Review: 2021 Dodge Durango SRT Hellcat brings 710 hp to the school pickup
Dodge seems intent on shoving horsepower into everything possible. The company’s potent 6.2-liter supercharged V8 and its Hellcat moniker are becoming synonymous with “ludicrous muscle.” Now you can take the whole family along for your drag strip sprints with the 2021 Dodge Durango Hellcat.
At a Glance
- Ridiculously powerful (and loud) supercharged V8.
- All of the goodness of the Durango crossover.
- Plenty of room for the whole family.
- Not so good fuel economy.
We’ve now driven all of the Durango engine options and are happy to report that from the standard V6-powered everyday models to the three powerful V8-juiced options, there’s definitely a Durango crossover for almost everyone. All of them have the same traits: near-luxurious family hauling, solid off-road credibility, best-in-biz infotainment, and surprisingly good daily ergonomics. But they all suffer from the same relatively low fuel economy versus their peers, don’t have standard advanced safety features, and are generally bulkier in feel and reality than most of the competition.
That said, about the only place one can find V8 power in the three-row, midsized crossover-SUV segment now is in a Dodge. Most of the other makes have long since dropped their V8 options in favor of six- and turbocharged four-cylinder options. Dodge, meanwhile, has gone the other way, giving the Street and Racing Technology (SRT) treatment to them instead.
It begins with the Dodge Durango R/T, which we drove not too long after driving the Hellcat model. The R/T features a 5.7-liter V8 common in the Fiat-Chrysler (now Stellantis) lineup, outputting 360 horsepower (268.5 kW) via an eight-speed automatic. That’s more than respectable for a vehicle the size of the Durango, adding about 80 horses to the V6-powered models’ output.
Next in line is the Durango SRT model, which we drove upon its production debut. Its 6.4-liter V8 outputs 475 horsepower (354 kW). We thought at the time that this was a little excessive. Apparently, the engineers at Dodge didn’t agree because they have given the Hellcat treatment to this Dodge in the aptly-named Durango Hellcat.
In the 2021 Dodge Durango Hellcat is the beautiful 6.2L found in many Stellantis models like the Ram TRX and the Challenger Hellcat Redeye. So far, every vehicle that’s received the Hellcat treatment has made us tripudiate. There are some who may not understand why huge amounts of V8-based, throaty horsepower is awesome fun; possibly because they’ve never tried it or don’t realize that speed for speed’s sake is not really that interesting. But there are plenty of people for whom speed as a result of breathtaking power and visceral engine screams is definitely cause for glee.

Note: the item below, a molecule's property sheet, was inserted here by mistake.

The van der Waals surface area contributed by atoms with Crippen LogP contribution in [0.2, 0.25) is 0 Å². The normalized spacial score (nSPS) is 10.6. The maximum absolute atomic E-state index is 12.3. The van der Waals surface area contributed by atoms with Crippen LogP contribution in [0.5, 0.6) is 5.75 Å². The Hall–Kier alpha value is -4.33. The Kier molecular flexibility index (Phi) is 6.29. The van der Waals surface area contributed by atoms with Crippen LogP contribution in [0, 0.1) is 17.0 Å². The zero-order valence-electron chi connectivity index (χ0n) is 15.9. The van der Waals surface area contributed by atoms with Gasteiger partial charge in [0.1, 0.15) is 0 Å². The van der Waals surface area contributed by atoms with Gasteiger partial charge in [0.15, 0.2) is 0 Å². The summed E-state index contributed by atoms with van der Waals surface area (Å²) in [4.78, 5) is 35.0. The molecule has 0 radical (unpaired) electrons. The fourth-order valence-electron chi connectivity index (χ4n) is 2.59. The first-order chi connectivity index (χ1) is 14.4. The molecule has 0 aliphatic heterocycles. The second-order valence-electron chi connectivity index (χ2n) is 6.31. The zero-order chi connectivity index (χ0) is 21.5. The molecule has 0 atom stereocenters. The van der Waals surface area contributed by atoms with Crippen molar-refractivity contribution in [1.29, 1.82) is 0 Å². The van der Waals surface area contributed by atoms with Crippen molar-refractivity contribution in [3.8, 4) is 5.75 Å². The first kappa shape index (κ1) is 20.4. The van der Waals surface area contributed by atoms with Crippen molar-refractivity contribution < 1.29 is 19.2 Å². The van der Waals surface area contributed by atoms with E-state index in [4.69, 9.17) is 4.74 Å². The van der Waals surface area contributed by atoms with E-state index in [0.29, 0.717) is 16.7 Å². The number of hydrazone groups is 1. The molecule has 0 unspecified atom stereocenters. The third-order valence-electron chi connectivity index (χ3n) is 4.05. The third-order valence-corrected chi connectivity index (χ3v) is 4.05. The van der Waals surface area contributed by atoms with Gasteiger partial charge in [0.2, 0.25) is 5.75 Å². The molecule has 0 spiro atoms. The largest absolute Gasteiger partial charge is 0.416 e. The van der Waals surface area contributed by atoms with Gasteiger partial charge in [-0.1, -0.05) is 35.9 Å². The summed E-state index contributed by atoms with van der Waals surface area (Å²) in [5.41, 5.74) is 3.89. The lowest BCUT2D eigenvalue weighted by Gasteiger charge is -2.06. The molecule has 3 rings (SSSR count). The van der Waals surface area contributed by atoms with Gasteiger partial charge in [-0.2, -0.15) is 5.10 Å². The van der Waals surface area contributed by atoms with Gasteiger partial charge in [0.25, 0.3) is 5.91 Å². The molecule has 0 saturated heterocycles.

Like the SRT, the SRT Hellcat model of the 2021 Dodge Durango comes standard with all-wheel drive configured in a way to handle the huge amounts of torque involved with this engine. The supercharged 6.2 churns 645 lb-ft (874.5 Nm) of torque to an eight-speed automatic transmission also beefed up to handle the extra strain. Brembo brakes, an adaptive sport suspension, and leather sport seating with improved bolstering are also included.
For those wondering, yes, the Durango Hellcat model is still surprisingly good off the road as well. While the standard tires are made for pavement and street gripping, light off-road is still doable in the factory stock model. Changing to some more all-terrain options would mean being on par with any Durango off the road, but would sacrifice some on-pavement capability and the ability to shove the 6.2’s muscle to the ground in full control of its rubber-squealing abandon. It is definitely possible to do burnouts in the Durango Hellcat, even with AWD. It’s so possible that it can happen at highway speeds if one shoves the throttle down too quickly.
As Uncle Parker said, “With great power comes great responsibility.”
Some might say that the responsibility is being most paid for at the pump. The 2021 Dodge Durango has a highway fuel economy figure ranging from 26 mpg (9 L/100km, V6 model) to 17 mpg (13.8 L/100km, Hellcat model). Those figures aren’t terribly good compared to the rest of the market. We could argue about the below par economy of the V6 model, but little argument can be made when the model is clearly designed as a performance variant.
The variance in fuel economy between models is also seen in price tag. The Durango’s V6-powered base model starts at about US$33,260 while the Hellcat model starts at $80,995. That’s quite the spread. This follows all of the supercharged models in the Dodge lineup, though, and comes as no surprise. The buyer is essentially paying to more than double horsepower output and add the equipment to handle that upgrade.
So love or hate the idea of an insanely muscular family hauler, the Durango SRT Hellcat is selling. Hauling the kids to the soccer field and band practice has never been this much fun.
Product Page: 2021 Dodge Durango SRT Hellcat
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